Q&A | A Conversation with Tim Brooke from Moving Brands

Grace had a short chat with Tim Brooke from Moving Brands discussing the Touch Board, and where organised technology tinkering is leading us:

G: Can you tell me a little about Moving Brands and what you do for the London branch?

T: Moving Brands is a global creative company. We help businesses design and transform iconic brands. My job involves keeping up with the latest technologies and imagining ways in which they can be used in our projects and work.

G: Technology plays an important role in creating new experiences with brands. How do you view this relationship?

T: I take a very broad view of what technology is so I believe brands have always been communicated through technology. Originally that technology was paper, ink and card now it’s also pixels, the web, mobile-phones and tablets. In the future perhaps we’ll come full circle to using ink and paper again but in a more digital way.

G: How do you know Bare Conductive and have you used Electric Paint before?

T: I know about Bare Conductive because friends at Dundee University were using Electric Paint in really interesting research projects. We used electric paint in our Christmas project last year to create glowing paper lanterns

G: You have a very exciting Touch Board Hackday approaching. What is the plan for this event and how did it come about?

T: I have been thinking that Electric Paint could be used in many ways but have never really had the time to develop some of those ideas. I wanted to create an event that could generate a range of uses for conductive ink. A hackday seemed the best way of doing that. So we approached Bare Conductive to see if they were interested. We were lucky that at the time they were developing the new Touch Board. The Touch Board will make it easier for anyone to create interactive experiences so we’ve invited a diverse group of people to help us imagine new uses for Electric Paint to come and join us this coming weekend.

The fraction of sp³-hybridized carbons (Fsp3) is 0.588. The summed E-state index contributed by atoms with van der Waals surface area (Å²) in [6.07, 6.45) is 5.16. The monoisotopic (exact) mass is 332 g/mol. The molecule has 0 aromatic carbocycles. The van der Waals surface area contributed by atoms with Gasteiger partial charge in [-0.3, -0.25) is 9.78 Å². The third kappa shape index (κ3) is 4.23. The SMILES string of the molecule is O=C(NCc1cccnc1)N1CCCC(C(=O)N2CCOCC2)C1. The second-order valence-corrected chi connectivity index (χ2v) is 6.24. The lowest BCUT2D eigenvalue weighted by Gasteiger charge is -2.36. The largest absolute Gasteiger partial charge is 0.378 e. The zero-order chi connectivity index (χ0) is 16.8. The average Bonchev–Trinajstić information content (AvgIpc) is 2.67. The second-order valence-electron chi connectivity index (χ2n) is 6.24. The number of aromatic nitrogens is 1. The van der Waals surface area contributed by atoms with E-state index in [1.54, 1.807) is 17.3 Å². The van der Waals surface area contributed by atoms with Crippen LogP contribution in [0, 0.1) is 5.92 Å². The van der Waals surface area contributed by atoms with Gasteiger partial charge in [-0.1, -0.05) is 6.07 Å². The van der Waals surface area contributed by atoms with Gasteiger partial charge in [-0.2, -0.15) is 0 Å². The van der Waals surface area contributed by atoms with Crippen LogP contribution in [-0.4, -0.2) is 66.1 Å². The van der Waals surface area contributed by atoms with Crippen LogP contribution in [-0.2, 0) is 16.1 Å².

G: The Hackday scene is really growing. How do you think it will develop in the future?

T: During the industrial revolution large companies started designing mass products for everyone. A few specialists designed the products we all use. Now in the information revolution we are all being given more of a voice in designing the products that we use. I think hackdays are a step on the way to the future where everyone gets to design the products that they use.

G: Do you have any personal projects for the Touch Board in the sidelines? What excites you about this new piece of hardware?

T: So many ideas but so little time to build them all. My favourite ideas would be around using conductive ink to add interactivity in shops and museums making printed surfaces interactive. The new board is a huge move forward in making it a lot easier and quicker to create interactive experiences with conductive ink. It frees time from working on technical details which can instead be used to create really inventive ideas.